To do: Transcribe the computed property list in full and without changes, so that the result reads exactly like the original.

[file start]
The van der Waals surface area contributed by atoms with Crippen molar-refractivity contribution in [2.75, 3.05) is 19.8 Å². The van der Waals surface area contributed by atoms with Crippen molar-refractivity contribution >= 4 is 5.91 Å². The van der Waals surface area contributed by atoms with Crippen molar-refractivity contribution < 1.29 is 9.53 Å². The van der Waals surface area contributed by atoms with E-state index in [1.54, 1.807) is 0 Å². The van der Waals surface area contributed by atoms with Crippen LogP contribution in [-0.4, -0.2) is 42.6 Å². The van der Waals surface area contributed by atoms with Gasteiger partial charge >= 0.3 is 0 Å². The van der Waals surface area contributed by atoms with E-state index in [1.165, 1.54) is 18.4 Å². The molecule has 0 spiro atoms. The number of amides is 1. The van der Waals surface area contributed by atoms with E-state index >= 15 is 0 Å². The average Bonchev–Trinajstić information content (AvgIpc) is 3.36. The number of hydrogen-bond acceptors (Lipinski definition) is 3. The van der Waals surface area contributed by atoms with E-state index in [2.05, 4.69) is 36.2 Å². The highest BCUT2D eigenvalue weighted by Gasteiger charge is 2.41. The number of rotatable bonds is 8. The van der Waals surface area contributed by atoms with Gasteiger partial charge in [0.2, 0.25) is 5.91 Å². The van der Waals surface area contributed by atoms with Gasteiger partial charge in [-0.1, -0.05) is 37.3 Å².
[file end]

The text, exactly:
The van der Waals surface area contributed by atoms with Crippen molar-refractivity contribution in [2.75, 3.05) is 19.8 Å². The van der Waals surface area contributed by atoms with Crippen molar-refractivity contribution >= 4 is 5.91 Å². The van der Waals surface area contributed by atoms with Crippen molar-refractivity contribution < 1.29 is 9.53 Å². The van der Waals surface area contributed by atoms with E-state index in [1.54, 1.807) is 0 Å². The van der Waals surface area contributed by atoms with Crippen LogP contribution in [-0.4, -0.2) is 42.6 Å². The van der Waals surface area contributed by atoms with Gasteiger partial charge >= 0.3 is 0 Å². The van der Waals surface area contributed by atoms with E-state index in [1.165, 1.54) is 18.4 Å². The molecule has 0 spiro atoms. The number of amides is 1. The van der Waals surface area contributed by atoms with E-state index >= 15 is 0 Å². The average Bonchev–Trinajstić information content (AvgIpc) is 3.36. The number of hydrogen-bond acceptors (Lipinski definition) is 3. The van der Waals surface area contributed by atoms with E-state index in [2.05, 4.69) is 36.2 Å². The highest BCUT2D eigenvalue weighted by Gasteiger charge is 2.41. The number of rotatable bonds is 8. The van der Waals surface area contributed by atoms with Gasteiger partial charge in [0.2, 0.25) is 5.91 Å². The van der Waals surface area contributed by atoms with Gasteiger partial charge in [-0.1, -0.05) is 37.3 Å².